[Athen] Fascinating article: Why tech needs more designers with disabilities

Shelley Haven ShelleyHaven at techpotential.net
Mon Nov 25 22:05:39 PST 2019

I came across this article and want to share it with y’all (apologies for any cross-posts):

My Fight With a Sidewalk Robot
A life-threatening encounter with AI technology convinced me that the needs of people with disabilities need to be engineered into our autonomous future.
https://www.citylab.com/perspective/2019/11/autonomous-technology-ai-robot-delivery-disability-rights/602209/ <https://www.citylab.com/perspective/2019/11/autonomous-technology-ai-robot-delivery-disability-rights/602209/>

The writer, Emily Ackerman, is a chemical engineering Ph.D. student at the University of Pittsburgh who uses a power wheelchair. She described being trapped in the crosswalk on a busy street by an autonomous AI delivery robot which blocked the curbcut (waiting for the light to turn) — a non-sentient being incapable of understanding the consequences of its actions.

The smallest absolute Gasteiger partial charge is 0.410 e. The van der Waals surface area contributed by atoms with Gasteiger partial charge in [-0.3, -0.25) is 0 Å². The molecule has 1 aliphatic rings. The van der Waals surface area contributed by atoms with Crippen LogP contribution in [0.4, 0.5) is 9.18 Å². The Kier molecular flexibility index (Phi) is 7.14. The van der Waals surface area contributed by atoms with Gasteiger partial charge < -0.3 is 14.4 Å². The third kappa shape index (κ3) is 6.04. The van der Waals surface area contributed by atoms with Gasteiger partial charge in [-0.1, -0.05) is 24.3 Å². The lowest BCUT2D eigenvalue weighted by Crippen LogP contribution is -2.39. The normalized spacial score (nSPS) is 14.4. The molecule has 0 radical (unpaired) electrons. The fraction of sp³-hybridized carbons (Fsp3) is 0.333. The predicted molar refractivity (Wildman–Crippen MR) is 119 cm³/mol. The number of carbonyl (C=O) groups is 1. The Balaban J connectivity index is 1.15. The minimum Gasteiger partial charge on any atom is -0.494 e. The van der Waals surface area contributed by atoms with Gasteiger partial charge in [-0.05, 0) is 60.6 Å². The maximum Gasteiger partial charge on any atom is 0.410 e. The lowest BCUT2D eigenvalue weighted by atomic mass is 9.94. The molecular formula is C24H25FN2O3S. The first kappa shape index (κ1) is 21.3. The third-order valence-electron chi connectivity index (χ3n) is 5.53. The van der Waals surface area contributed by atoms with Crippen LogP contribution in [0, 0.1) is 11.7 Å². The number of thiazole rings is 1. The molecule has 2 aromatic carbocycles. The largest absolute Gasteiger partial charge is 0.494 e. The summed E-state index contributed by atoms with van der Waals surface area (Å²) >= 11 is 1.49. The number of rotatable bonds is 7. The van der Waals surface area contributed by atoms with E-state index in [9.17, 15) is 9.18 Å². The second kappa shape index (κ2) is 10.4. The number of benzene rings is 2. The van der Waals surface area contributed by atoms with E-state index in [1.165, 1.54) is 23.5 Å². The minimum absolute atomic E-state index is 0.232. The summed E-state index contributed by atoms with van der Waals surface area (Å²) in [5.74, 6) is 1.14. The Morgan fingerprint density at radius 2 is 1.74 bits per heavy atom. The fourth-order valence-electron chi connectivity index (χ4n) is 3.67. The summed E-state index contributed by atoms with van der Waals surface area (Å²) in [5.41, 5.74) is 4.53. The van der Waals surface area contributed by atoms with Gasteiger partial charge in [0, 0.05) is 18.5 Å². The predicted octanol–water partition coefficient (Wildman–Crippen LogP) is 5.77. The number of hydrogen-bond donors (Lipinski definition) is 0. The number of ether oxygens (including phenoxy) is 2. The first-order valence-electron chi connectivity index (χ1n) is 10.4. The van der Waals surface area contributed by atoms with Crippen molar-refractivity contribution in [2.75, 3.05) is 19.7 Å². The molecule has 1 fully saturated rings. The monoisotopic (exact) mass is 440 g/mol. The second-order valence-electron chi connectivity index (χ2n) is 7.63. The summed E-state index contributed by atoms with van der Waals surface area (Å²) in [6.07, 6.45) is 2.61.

But Emily is also a disability advocate. She met with the company’s leadership teams, discussed what went wrong, and changes and improvements they could make to avoid problems in the future.

Toward the end of the article, she makes this statement which is key (emphasis is mine):

"Companies must practice accountability from their positions of power. The most critical step is increasing participation—not only by opening feedback channels with their users but also by hiring disabled engineers and programmers in all stages of the development process. Accessible design should not depend on the ability of an able-bodied design team to understand someone else’s experience or foresee problems that they’ve never had."

As a fellow engineer, I wholeheartedly agree. And development of those disabled engineers and programmers will depend heavily on accessible STEM education, not only to level the academic playing field for such students, but to ensure that they aren’t unduly discouraged from pursuing STEM careers.

My two cents for the evening… ;-)

- Shelley

Shelley Haven ATP, RET
Assistive Technology Consultant
www.TechPotential.net <http://www.techpotential.net/>

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